Applications of GIS in archaeology have recently expanded dramatically and GIS has now become an indispensible tool for archaeological research worldwide. This course will introduce the major applications of Geographic Information Systems (GIS) in archaeology. These include the history of GIS in archaeology, air photography and satellite imagery, predictive modeling, hydrological modeling, viewsheds, and least-cost routes. It will grapple with theoretical issues manifest in archaeological GIS including conflicts between environment and social understandings of the ancient past, and will foster discussion of issues that affect outcomes of analyses including spatial scale and boundary delineation choices that can dramatically influence results. Students will learn the basics of ESRI’s ArcGIS software. Taught with AS.131.657.
Instructor(s): M. Harrower
Area: Humanities, Natural Sciences.

AS.130.368. Nomads, Tyrants and Kings: Water in the Ancient Near East. 3.0 Credits.

This course explores economic and social histories of water in the ancient Near East. It examines water’s diverse roles in ancient Mesopotamian, Egyptian, Levantine and South Arabian agriculture, politics, ritual and religion, including water’s interconnected significance in Judaism, Christianity, and Islam. Taught jointly with AS.131.615.
Instructor(s): M. Harrower
Area: Humanities.

AS.130.376. Ancient Magic and Ritual. 3.0 Credits.

This course will introduce students to the vast body of rituals that were practiced and performed in antiquity, with a particular emphasis on rituals from ancient Mesopotamia, Egypt, and the Hebrew Bible. In addition to examining rituals from a comparative perspective, anthropological and sociological studies of ritual will be read and discussed to shed light on the social, cultural, and political significance of ritual in the ancient world and beyond.
Instructor(s): P. Delnero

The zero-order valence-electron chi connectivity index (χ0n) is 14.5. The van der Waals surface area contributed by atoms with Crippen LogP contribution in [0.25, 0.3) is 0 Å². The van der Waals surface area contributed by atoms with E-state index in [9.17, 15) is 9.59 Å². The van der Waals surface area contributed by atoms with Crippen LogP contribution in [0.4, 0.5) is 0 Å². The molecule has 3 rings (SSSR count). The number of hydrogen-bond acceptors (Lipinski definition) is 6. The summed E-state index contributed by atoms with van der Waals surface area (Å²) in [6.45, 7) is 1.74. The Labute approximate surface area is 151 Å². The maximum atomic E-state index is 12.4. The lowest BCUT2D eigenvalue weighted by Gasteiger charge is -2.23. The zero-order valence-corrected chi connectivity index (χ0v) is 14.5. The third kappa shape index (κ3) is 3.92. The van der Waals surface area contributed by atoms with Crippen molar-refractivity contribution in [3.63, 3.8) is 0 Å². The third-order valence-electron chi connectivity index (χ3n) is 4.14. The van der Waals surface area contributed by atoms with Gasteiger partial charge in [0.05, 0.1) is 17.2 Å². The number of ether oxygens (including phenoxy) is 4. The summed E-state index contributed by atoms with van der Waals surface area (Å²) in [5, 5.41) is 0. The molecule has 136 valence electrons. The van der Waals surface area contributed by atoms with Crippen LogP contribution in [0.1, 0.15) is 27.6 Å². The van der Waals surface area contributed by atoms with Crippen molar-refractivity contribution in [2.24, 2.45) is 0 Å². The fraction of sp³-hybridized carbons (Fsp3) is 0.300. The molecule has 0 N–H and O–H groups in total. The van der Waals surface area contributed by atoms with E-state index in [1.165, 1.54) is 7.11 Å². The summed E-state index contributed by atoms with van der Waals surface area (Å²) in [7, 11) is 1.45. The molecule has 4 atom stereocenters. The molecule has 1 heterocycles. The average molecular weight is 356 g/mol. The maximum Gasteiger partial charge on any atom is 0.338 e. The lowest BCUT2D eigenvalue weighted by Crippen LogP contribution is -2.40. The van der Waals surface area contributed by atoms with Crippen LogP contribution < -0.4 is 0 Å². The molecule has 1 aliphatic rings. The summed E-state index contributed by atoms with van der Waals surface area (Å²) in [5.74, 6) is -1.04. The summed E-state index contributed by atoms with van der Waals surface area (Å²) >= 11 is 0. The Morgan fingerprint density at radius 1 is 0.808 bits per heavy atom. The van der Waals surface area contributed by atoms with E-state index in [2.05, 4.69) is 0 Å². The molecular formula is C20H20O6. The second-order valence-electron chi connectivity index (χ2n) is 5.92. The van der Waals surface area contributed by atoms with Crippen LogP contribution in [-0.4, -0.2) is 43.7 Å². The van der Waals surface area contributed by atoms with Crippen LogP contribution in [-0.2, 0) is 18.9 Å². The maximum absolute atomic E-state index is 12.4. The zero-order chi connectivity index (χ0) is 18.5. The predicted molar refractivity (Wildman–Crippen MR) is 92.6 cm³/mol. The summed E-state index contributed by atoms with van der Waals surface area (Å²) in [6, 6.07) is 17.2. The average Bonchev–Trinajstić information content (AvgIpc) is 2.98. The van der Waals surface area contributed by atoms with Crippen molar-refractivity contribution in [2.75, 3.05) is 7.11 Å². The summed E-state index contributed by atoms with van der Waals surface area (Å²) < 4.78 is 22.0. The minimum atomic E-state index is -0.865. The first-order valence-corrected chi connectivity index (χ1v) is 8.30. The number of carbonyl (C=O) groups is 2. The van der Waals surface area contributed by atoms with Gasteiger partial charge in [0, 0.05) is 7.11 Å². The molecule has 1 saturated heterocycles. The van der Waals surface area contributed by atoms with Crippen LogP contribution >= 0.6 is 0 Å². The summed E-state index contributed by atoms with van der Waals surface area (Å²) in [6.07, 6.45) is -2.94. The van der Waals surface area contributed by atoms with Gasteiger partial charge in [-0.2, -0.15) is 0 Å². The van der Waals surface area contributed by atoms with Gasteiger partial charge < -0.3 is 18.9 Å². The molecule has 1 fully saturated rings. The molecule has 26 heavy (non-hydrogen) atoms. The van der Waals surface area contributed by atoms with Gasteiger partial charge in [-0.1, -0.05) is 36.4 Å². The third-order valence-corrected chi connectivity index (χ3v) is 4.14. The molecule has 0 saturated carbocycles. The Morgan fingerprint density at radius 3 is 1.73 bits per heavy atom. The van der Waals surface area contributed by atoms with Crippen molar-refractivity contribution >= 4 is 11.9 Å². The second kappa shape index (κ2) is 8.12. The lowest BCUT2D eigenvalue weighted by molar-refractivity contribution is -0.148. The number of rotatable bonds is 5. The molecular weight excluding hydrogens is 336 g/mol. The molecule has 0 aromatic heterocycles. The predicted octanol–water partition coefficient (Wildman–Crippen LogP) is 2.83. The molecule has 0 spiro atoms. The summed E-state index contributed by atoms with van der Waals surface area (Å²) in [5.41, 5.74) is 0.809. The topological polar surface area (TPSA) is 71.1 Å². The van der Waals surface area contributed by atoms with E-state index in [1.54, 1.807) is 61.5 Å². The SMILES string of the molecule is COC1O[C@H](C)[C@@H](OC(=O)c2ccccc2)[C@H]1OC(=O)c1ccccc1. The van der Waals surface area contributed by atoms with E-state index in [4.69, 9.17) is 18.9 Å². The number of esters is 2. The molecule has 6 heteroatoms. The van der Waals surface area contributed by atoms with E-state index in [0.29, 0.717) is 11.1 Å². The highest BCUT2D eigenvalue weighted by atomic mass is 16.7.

Area: Humanities.

AS.130.377. Creating an Egyptian Temple. 3.0 Credits.

This class will challenge every participant to plan a temple environment for a particular deity. The readings, lectures, and discussions will cover the mythology around specific gods and how it influenced temple architecture, location, ritual, and festivals. It will survey the history of temple building in Egypt, the role of architecture and art -- particularly wall reliefs -- in communicating the functions of particular parts of temples. The aim is to help students understand what requirements an Egyptian temple needed to fulfill. Then each student will plan a temple for a chosen deity and explain to peers how it meets the ancient requirements.
Instructor(s): B. Bryan
Area: Humanities.

AS.130.378. Geoarchaeology: Applications of Earth Science to Archaeology. 3.0 Credits.

Geoarchaeology is a multidisciplinary subfield that applies the tools and techniques of earth science to understand ancient humans and their interactions with environments. This course examines basic topics and concepts, including archaeological site formation, paleo-environmental reconstruction, raw materials and resources, soil science, deposition and erosion of wind and water-borne sediments in different environments such as along rivers, lakes and coastlines, radiocarbon and other chronometric dating methods, and ground-based remote sensing, including ground penetrating radar.
Instructor(s): M. Harrower
Area: Natural Sciences, Social and Behavioral Sciences.

AS.130.384. Old Kingdom Art. 3.0 Credits.

This course will explore the artistic expression of Egyptian culture from the 3rd through the 6th Dynasties, ca. 2700-2100 B.C. Tombs, temples, statuary, and two-dimensional wall decoration provide a large visual vocabulary of Egyptian concepts. This class will look at these elements, separately and in combination in order to consider the intentions behind the art and evaluate the degree to which religious and ideological symbolism, known from later Egyptian art, should be understood in the early pyramid-building era.
Instructor(s): B. Bryan
Area: Humanities.

AS.130.395. Being_ in Ancient Egypt: Ethnicity, Sexuality, and Gender. 3.0 Credits.